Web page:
I first suspected that I had an alter part about a year before the flashbacks started. As I would lie in my bed at night trying to sleep, I would feel someone “step into my face.” It felt like my facial features were changing, and I could feel a separateness from myself and that other part. I have a very hard time describing the feeling. The best way I can explain it is to think about blowing bubbles, and two bubbles share the space that should be filled by one. That is kind of what it felt like.

I had always been drawn to stories about DID (Truddi Chase, Sybil, Eve White, etc.), so I had an idea about what was going on. However, it made no sense because I believed that I had never suffered abuse. The truth of the matter is that my host personality had been safely hidden inside whenever the abuse happened, so that part of my spirit truly had not experienced the abuse. However, the host personality was only a tiny sliver of who I am.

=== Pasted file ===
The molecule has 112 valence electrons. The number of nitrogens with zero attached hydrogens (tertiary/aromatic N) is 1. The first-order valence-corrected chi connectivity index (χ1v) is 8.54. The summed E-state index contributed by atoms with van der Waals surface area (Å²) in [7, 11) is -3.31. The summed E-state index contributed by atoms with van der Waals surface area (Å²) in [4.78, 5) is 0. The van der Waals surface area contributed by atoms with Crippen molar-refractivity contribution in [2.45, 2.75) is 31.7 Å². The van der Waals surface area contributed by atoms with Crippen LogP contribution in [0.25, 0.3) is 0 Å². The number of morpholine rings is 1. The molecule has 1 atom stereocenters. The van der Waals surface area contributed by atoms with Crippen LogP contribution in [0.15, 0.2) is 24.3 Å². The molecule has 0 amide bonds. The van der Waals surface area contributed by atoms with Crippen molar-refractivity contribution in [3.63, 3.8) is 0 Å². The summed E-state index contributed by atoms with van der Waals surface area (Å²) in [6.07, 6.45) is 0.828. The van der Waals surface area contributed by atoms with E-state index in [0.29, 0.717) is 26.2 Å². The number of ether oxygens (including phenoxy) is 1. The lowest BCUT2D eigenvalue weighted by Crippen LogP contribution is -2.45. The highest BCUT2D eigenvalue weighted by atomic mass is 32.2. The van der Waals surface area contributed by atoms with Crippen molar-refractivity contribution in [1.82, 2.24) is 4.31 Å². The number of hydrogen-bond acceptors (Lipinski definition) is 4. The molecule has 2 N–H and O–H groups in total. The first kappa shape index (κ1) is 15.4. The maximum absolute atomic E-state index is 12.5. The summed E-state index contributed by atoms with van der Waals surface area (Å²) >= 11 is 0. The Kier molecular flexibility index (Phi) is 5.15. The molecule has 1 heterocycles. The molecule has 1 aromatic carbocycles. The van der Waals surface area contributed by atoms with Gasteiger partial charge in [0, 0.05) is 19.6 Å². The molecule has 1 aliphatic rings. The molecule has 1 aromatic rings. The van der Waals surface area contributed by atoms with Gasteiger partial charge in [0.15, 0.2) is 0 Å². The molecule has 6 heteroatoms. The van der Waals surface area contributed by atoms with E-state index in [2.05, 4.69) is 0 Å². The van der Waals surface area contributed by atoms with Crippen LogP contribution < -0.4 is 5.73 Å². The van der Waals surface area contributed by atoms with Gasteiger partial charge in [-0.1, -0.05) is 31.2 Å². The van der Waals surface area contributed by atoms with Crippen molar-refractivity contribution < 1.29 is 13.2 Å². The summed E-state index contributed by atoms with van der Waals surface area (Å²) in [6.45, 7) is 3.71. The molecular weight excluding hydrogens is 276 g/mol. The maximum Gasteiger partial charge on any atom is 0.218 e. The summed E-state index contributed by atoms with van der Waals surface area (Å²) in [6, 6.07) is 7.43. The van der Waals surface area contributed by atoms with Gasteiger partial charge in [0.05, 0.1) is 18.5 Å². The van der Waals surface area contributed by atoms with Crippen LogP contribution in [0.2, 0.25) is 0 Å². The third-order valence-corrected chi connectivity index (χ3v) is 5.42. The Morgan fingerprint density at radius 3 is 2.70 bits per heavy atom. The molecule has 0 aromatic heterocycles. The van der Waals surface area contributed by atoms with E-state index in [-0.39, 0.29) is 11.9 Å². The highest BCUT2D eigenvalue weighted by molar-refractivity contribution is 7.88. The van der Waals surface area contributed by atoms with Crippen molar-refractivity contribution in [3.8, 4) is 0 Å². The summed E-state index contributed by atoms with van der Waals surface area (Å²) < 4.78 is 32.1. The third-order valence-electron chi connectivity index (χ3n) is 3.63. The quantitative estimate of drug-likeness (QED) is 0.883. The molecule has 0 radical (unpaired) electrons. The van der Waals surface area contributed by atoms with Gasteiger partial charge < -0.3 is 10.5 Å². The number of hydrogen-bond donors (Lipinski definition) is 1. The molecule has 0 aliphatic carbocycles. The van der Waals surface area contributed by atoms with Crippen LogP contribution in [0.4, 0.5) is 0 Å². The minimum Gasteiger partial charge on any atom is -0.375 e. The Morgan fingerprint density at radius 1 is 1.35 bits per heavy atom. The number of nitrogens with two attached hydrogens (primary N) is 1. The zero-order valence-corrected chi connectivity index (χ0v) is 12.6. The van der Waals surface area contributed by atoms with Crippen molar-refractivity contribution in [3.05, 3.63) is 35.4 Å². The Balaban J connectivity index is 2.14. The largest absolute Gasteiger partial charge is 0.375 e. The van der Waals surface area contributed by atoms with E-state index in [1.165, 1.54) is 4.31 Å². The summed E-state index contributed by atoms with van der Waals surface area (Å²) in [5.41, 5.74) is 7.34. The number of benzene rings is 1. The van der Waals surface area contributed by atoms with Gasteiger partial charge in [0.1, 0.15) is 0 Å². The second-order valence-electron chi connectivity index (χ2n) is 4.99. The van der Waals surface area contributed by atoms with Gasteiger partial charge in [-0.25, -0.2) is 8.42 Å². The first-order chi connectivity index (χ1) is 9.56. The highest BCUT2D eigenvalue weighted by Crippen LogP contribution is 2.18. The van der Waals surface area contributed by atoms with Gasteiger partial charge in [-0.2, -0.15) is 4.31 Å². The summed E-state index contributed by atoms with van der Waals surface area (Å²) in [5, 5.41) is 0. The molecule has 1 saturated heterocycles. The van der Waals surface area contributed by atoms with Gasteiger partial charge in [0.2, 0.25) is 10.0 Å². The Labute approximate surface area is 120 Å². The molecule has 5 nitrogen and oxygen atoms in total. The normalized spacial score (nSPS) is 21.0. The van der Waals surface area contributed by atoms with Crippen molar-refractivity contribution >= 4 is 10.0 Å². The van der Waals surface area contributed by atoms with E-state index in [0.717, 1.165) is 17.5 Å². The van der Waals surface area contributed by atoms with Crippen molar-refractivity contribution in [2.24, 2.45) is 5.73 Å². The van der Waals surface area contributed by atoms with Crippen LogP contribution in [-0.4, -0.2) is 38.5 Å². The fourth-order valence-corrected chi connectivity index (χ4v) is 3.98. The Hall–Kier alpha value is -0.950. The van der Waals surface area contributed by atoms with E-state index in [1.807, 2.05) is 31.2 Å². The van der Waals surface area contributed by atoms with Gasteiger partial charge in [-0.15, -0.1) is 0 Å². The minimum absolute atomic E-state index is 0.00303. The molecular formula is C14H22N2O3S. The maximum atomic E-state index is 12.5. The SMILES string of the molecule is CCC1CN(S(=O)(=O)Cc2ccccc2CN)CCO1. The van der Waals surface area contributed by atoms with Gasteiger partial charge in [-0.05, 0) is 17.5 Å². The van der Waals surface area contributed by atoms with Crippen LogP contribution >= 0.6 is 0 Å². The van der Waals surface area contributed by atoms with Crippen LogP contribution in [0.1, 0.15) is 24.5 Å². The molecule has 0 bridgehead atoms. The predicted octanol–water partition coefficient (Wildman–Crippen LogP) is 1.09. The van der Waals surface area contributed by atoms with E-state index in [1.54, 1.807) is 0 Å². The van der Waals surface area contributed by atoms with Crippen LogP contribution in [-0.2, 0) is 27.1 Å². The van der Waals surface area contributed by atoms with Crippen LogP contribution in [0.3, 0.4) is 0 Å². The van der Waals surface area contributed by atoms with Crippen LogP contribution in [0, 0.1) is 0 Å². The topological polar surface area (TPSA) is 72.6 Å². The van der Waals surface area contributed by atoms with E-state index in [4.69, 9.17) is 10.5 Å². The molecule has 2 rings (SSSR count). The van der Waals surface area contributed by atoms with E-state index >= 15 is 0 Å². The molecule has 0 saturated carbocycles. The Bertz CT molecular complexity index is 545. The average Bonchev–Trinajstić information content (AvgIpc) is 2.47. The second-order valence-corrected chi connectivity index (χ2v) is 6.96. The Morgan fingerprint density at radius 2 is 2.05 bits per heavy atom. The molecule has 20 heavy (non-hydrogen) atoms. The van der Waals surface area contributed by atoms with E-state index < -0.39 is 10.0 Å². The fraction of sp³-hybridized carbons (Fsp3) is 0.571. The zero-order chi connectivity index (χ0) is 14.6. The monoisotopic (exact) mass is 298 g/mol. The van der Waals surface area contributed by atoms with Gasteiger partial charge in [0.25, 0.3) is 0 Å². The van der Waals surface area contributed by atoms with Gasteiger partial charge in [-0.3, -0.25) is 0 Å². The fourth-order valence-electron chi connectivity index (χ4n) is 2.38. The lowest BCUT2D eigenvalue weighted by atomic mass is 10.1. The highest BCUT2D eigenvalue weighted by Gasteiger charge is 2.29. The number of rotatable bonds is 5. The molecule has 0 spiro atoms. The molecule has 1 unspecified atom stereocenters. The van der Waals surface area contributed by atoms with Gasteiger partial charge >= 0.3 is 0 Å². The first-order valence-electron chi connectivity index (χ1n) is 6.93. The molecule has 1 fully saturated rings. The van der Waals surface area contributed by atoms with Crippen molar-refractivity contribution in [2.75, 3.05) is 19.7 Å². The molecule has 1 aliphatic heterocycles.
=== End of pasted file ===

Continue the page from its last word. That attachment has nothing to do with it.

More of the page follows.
I just assumed that this was more evidence of me being “crazy” and tried to block it out. Then, a year later, my mother/abuser went into my then-two-year-old son’s room during the night, and that is when all h@#$ broke loose in my life. (I do not believe that she harmed my son, thank goodness.) A part that I later learned was named Irate took over and let me (the host personality) stay “out” in a co-conscious way. I felt like I had been shoved over to the side of my head. My mind was racing with the fear that my mother had sexually abused my child. I was flooded with a ton of emotions that made absolutely no sense because they were not “my” emotions, and the thoughts were not “my” thoughts.

This blog entry is getting long, so I will continue with the story tomorrow.

Photo credit: Lynda Bernhardt